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Santa Clara County Adopts Budget for 2024-25


Santa Clara County’s Board of Supervisors has approved a budget for 2024-25 that will help close the deficit and anchor core services. This week, the Board of Supervisors reviewed and adopted the Fiscal Year 2024-25 Budget, greenlighting a set of resourceful proposals across the organization to fully close the deficit with ongoing solutions. This means the County not only balanced the budget this year but was also able to prevent any of the current shortfalls from rolling into the next fiscal calendar, which is already forecast to be a tough year.

“We are facing trickle-down impacts from the state and federal levels, along with a private sector actor that is pushing its social responsibilities to the local government. But, unlike a for-profit business, we must find a way to operate that maintains our commitment and support for the residents who need us most,” said County Executive James R. Williams. “During difficult times like these, organizations like ours have to show perseverance and ingenuity so we can protect the safety net services that hold our community together.”

“While I am relieved that we have been able to deliver a balanced budget that maintains our service levels for the most vulnerable residents, secure our core budget priorities and protect the jobs of county employees, I don’t believe we are out of the woods,” said Board President and District 4 Supervisor Susan Ellenberg. “The real test will be in the coming years, so our continued prudence and collaboration in how we steward our residents’ tax dollars will be critical.”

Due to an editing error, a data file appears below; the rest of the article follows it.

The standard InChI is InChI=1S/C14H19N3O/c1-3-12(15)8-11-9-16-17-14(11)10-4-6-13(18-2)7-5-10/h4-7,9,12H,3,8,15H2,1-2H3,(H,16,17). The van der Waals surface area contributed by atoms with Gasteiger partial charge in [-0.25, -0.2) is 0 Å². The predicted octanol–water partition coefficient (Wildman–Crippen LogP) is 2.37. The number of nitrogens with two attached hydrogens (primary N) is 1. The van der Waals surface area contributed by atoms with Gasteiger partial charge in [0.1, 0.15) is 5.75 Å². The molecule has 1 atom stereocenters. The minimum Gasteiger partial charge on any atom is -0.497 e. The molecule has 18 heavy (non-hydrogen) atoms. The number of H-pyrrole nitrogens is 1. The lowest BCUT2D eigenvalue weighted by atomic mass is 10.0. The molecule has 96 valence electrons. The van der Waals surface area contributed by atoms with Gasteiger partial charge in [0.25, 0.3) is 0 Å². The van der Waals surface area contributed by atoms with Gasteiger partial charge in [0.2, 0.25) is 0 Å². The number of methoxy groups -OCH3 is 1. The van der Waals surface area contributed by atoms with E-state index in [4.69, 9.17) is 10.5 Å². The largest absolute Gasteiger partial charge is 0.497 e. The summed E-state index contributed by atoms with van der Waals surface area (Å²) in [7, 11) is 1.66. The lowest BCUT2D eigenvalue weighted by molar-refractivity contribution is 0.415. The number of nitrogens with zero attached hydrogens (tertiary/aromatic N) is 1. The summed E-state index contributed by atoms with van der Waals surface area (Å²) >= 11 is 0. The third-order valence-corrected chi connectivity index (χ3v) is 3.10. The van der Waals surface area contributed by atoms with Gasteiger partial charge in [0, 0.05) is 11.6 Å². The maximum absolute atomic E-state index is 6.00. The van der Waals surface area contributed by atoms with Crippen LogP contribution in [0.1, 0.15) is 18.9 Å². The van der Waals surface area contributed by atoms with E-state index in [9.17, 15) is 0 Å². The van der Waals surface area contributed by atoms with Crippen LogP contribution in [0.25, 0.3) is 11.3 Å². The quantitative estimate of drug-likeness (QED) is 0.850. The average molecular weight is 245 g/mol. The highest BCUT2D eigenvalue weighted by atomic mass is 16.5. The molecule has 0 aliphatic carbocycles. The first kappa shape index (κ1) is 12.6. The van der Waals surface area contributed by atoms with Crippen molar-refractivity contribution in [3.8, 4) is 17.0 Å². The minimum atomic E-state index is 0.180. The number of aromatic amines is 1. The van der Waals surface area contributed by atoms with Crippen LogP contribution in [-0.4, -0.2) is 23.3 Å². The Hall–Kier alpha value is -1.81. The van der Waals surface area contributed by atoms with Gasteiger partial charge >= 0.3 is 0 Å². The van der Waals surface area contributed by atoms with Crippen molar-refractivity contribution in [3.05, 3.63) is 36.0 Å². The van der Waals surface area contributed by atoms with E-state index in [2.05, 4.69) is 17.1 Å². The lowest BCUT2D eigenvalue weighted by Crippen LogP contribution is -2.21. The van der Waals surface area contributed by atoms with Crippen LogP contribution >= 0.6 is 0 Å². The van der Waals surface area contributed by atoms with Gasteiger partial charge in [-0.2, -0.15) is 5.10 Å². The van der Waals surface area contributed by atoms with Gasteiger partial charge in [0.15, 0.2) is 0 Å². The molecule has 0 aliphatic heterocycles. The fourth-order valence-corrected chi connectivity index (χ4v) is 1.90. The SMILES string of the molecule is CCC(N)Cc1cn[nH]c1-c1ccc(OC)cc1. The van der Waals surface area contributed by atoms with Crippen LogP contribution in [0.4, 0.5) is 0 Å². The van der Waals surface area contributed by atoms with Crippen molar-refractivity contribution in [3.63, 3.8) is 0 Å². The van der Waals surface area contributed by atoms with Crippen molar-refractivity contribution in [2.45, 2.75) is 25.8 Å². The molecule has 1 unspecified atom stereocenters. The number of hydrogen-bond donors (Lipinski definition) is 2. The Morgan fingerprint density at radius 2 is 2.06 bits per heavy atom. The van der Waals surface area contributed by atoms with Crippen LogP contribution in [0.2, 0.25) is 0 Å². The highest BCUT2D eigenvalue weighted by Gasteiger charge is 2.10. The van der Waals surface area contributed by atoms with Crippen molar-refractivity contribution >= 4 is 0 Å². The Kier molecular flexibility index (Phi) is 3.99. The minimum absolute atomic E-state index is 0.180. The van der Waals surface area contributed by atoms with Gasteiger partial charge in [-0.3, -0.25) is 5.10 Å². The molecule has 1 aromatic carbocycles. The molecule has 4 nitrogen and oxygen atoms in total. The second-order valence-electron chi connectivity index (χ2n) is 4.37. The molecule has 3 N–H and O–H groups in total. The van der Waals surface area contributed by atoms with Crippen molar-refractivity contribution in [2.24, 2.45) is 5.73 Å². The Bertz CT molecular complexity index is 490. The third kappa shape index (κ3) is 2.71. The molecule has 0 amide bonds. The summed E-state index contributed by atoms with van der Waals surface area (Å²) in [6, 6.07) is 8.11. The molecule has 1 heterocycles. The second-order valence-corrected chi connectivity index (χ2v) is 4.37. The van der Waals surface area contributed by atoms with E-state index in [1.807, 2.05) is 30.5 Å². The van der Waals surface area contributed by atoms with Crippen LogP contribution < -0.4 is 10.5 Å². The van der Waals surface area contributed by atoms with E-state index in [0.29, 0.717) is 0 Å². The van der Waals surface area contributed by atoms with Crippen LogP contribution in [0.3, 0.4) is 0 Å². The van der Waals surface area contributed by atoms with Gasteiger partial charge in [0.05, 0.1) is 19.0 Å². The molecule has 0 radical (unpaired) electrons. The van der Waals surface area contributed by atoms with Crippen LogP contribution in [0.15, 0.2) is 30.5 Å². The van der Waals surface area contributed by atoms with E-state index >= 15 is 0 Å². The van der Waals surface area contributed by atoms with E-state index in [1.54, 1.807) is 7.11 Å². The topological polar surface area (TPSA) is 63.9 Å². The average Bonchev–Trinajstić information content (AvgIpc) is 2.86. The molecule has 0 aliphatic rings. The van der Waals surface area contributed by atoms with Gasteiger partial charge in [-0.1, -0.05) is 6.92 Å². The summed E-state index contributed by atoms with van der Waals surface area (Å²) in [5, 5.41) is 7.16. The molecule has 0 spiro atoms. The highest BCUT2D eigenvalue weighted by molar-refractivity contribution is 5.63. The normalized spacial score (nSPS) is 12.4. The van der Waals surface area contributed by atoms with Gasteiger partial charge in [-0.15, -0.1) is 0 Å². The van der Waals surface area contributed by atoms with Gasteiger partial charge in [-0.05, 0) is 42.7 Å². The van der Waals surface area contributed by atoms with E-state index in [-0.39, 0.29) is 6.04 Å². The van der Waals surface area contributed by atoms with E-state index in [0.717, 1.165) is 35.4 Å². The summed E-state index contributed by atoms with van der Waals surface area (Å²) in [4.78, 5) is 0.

Over the next year, the County is bracing for a number of continuing challenges, including the State cuts to County programs in the face of its multi-billion-dollar structural deficit. Additionally, the County expects to absorb impacts from the proposed closure of trauma and downgrading of stroke and STEMI (heart attack) services at Regional Medical Center in East San José in August.

Despite those challenges, for the fiscal year that begins July 1, the $12.5 billion budget maintains critical core services and public programs and in some cases, expands services in key areas aligning with the Board’s policy priorities to:

  • Expand behavioral and medical care access and quality;
  • Increase access to housing;
  • Strengthen community safety and reform criminal justice;
  • Enhance support for children and families; and
  • Promote sustainability, adapt to climate change, and protect natural resources.

The budget is the result of long, hard work by County employees. County of Santa Clara leaders asked the organization’s departments to make cuts to close the $250 million deficit while maintaining critical services for the community. Those departments delivered.